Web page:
By Emily J. Weitz
It’s hard to conjure up an image more iconic in village than that of the bright, neon Art Deco “Sag Harbor” cinema sign on Main Street, located in the literal heart of downtown.
So when last Friday’s fire ripped through several storefronts and scorched the cinema, the sign was on everyone’s mind. After structural engineers on Friday evening concluded that the façade of the movie theater had to come down for safety reasons, the fate of the sign itself had not been decided.
This was not the first time the iconic sign was in peril.
In 2004, Gearald Mallow, the owner of the theater, removed the original, rusted-out sheet-metal sign with the intention of putting up a neon replacement. People were outraged, and preservation-minded constituents led by painter Brenda Seimer and playwright Joe Pintauro began a fundraising campaign to build an aluminum replica.
A year and a half after the sign’s removal, a near perfect replica was erected. 18-feet long, the sign cost $20,000, and paid for by local residents.
When Keith Grimes’ crew arrived on the scene Friday night to take down the sign, Scott Ficorilli was shouting commands from the ground to Keith’s son, David, who was operating the excavator. Mr. Ficorilli, who has lived in Sag Harbor for all of his 54 years, had no doubt that the sign, which had painted the backdrop to his entire life, needed to be rescued.
“I saw my first movie there with my mom,” said Mr. Ficorilli, “The Godfather.”
His wife, Kerri Gilbride, has roots run just as deep in Sag Harbor. She remembers selling Girl Scout cookies every year in the alcove of the Sag Harbor Cinema.
“We stood this tall,” she said, motioning to her hip. “All in our little sashes, always in front of the movie theater.”
Once Mr. Grimes got word of the fire, they got their machines ready for action. An excavator was brought over from Shelter Island even though, barring an emergency, there would be no need for it for many hours. First and foremost, Mr. Ficorilli said, this was a safety precaution.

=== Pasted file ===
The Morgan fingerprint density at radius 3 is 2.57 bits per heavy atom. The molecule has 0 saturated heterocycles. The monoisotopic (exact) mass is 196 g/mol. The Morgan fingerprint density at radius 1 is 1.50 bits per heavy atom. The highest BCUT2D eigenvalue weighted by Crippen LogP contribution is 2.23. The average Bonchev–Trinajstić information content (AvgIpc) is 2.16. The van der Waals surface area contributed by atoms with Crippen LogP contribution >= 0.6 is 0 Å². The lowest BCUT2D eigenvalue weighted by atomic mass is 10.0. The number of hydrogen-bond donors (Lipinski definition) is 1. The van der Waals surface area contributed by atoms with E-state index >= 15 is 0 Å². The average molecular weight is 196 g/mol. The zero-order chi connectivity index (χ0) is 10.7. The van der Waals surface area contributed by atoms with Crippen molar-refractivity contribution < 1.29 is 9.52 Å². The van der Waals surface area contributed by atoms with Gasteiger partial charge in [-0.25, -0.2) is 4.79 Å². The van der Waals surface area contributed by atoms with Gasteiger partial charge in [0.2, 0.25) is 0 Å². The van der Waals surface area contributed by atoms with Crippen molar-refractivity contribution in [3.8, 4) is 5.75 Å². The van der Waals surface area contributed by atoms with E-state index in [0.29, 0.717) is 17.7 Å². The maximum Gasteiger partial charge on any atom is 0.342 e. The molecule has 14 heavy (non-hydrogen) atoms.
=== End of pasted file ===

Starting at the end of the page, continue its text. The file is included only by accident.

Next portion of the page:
“Keith Grimes is a Montauk fireman and he knows if anybody fell in, we’d need to have a recovery machine on site.”
On the scene, as well, was Christopher Denon, a Sag Harbor resident for the last 35 years. He was at dinner at LT Burger just before the façade came down.
Mr. Denon, who owns Twin Forks Moving & Storage, watched as Grimes’ team expertly retrieved the letters and placed them delicately on the street.
“I looked at the chief of police,” said Mr. Denon, “and I said, ‘I can have a truck here in 20 minutes. I’ll put it in storage.’ He told me to get it.”
So Mr. Denon’s team careened in from Bridgehampton on a mission. They packed it up and brought it to safe storage, where it will be held free of charge.
“We’re going to clean it and build a wood crate for it and protect it and hold it until Mr. Mallow tells me what to do with it,” Mr. Denon said. “Am I emotional about it? Yeah. It’s a symbol of the village. It really is.”
“I have heard from everyone the extraordinary effort by firemen and the people of Sag Harbor in trying to preserve the sign,” said Ms. Seimer in a phone interview from Vermont, where she now resides. “It is the people of Sag Harbor that erected that sign, it’s the people of Sag Harbor that paid for an exact duplication of the late 20s, early 30s Art Deco sign and that is so symbolic of our village and the energy of Sag Harbor.”
“It’s a symbol for Gerry, and for all of us and I love that it will go on. It represents so many people – we had contributions from California, Florida, and New York, and the nickel and quarter jar from Gwen at the Wharf Shop,” she added, noting Mike Zaccardi, of Huntington Station, to created the replica is available to repair the sign — if it can in fact be repaired.
“Anything I can do to help I am more than happy to do,” said Ms. Seimer. “I will be there when it has to go up on the façade on whatever building goes back in there, be it a new theater or anything else Gerry decides to do.”
Additional reporting by Kathryn G. Menu